Nadal, who is 11-1 in his last dozen clay-court matches with only a blemish last week against Dominic Thiem in Madrid standing in the way of perfection, served remarkable against Shapovalov. He placed 84 percent of his first serves in play and won 90 percent (28 of 31) of his first-serve points – and he backed it with a 67 percent (4 of 6) winning clip on his second serve. Nadal, who lost just five points on his serve the entire match, did not face any break points.

At 3-all in the first set, Nadal broke Shapovalov’s serve on his ninth try to go ahead 4-3 and prevailed, 6-4, by winning all but two points on his serve in the opening set. In fact, it took 16 tries before Shapovalov earned a point off his opponent’s serve. By the end of the set, Nadal had won 20 of 22 service points.

“At the beginning, I really think that he was serving big,” said Nadal. “I got the break in the 3-all. And then the match changed… He probably stopped to serve that big a little bit, and I was a little bit more relaxed.”

The second set started off on the wrong foot for Shapovalov when he committed his fourth double fault and was broken in the opening game. He got his confidence back in his next service game with a good hold, but being down a set and a break, “Shapo” faced an uphill battle. On his next service game, behind 3-1, Shapovalov lost three straight points after being ahead 40-0, which included his fifth double fault. Immediately, Nadal seized the opportunity and broke the young Canadian for the third time to take an insurmountable, double-break lead at 4-1. Although Nadal yielded a couple of points on his service while going ahead 5-1, it really didn’t matter. Finally, as the Centrale court became covered in shade around 5:20 p.m., in the next game, Nadal broke Shapovalov one last time and won on his second match-point opportunity. The match wrapped up in a tidy 82 minutes.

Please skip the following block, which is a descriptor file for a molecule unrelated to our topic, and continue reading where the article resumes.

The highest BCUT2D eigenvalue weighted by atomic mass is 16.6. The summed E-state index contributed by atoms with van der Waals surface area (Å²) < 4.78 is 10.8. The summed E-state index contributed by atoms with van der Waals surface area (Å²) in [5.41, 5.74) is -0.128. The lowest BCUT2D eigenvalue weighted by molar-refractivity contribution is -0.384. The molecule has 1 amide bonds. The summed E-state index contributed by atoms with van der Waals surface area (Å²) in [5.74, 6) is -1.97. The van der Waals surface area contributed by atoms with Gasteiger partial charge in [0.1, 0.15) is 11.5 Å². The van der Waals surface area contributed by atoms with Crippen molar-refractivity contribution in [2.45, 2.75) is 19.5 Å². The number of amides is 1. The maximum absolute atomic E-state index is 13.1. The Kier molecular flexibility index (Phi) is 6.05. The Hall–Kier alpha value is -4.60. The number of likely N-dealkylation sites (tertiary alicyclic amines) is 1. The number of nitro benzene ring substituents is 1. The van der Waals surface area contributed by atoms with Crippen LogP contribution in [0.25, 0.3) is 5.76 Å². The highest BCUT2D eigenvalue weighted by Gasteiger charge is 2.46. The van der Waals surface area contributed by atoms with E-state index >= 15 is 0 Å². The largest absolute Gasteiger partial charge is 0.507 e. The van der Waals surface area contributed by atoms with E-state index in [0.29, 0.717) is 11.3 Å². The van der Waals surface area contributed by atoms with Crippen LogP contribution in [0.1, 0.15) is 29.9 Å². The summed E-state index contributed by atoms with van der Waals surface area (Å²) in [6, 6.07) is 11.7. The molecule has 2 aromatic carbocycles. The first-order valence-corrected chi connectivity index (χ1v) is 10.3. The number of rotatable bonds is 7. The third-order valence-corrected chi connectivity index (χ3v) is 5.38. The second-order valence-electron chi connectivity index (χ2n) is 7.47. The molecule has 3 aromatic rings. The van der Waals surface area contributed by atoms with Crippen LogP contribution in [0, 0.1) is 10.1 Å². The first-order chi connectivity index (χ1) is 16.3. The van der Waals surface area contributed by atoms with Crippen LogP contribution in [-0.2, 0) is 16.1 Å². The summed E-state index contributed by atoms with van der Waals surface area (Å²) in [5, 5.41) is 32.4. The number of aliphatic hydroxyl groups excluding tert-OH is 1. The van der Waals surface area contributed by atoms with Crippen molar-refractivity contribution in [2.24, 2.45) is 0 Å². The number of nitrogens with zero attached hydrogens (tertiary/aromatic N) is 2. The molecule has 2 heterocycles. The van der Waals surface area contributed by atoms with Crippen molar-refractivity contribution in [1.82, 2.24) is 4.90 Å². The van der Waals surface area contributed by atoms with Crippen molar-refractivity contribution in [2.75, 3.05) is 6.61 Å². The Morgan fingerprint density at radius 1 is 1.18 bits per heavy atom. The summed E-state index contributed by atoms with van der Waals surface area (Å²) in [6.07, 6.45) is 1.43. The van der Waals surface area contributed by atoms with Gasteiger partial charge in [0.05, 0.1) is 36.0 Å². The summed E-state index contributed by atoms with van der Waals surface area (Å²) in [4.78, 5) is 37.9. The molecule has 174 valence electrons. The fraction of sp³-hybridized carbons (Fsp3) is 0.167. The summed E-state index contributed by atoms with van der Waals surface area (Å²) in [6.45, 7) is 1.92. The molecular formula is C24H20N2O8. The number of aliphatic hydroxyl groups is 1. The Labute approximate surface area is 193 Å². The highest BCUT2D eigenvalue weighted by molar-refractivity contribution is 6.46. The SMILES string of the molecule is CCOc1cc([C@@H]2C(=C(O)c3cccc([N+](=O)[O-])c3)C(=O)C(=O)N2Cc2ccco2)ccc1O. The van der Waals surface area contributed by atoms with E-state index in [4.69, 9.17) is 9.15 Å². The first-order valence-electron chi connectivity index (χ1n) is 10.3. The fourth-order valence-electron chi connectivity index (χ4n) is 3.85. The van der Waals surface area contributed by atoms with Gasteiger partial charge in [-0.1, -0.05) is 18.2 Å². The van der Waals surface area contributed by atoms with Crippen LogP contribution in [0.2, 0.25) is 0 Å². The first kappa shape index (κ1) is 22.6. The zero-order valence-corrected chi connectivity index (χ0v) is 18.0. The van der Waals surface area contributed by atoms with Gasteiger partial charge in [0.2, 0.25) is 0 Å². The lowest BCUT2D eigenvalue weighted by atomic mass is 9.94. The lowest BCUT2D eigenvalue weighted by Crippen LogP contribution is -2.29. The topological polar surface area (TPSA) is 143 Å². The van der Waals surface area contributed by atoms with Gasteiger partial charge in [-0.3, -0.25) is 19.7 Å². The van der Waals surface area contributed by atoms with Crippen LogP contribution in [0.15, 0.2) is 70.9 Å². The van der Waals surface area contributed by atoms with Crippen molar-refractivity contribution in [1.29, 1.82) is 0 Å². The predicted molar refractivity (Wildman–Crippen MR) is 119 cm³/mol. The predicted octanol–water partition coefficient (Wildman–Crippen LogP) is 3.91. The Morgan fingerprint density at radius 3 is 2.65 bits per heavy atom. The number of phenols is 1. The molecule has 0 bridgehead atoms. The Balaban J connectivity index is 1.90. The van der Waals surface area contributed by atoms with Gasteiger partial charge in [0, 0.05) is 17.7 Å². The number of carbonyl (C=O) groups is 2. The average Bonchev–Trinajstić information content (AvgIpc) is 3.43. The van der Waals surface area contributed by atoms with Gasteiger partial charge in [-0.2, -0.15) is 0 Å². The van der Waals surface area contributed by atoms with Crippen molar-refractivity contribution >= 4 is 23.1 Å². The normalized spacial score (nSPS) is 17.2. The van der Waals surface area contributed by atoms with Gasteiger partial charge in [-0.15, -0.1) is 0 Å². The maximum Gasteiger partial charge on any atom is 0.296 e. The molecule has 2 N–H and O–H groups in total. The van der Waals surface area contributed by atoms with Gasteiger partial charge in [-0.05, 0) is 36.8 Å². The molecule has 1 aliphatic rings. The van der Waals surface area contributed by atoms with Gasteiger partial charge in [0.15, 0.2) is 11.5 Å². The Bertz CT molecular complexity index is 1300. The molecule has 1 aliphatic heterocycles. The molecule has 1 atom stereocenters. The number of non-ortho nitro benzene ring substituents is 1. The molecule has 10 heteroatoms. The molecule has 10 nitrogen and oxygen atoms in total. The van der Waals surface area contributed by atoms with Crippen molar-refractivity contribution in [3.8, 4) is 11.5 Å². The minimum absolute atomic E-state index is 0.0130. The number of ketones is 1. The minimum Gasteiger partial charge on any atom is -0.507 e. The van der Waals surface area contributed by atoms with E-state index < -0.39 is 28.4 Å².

As it happened, Thursday’s match wasn’t a repeat of the epic battle from Montreal, which was Shapovalov’s break out moment. As a consolation, Shapovalov will become the new Canadian No. 1 next week, surpassing Milos Raonic, following his back-to-back runs in Madrid and Rome. What this match showed us, though, is that Nadal, who will regain the World No. 1 ranking from Roger Federer if he wins his eighth Italian Open title and 32nd Masters 1000 crown, is refocused and ready after his Madrid slip up against Thiem – and he remains the player to beat at Roland Garros.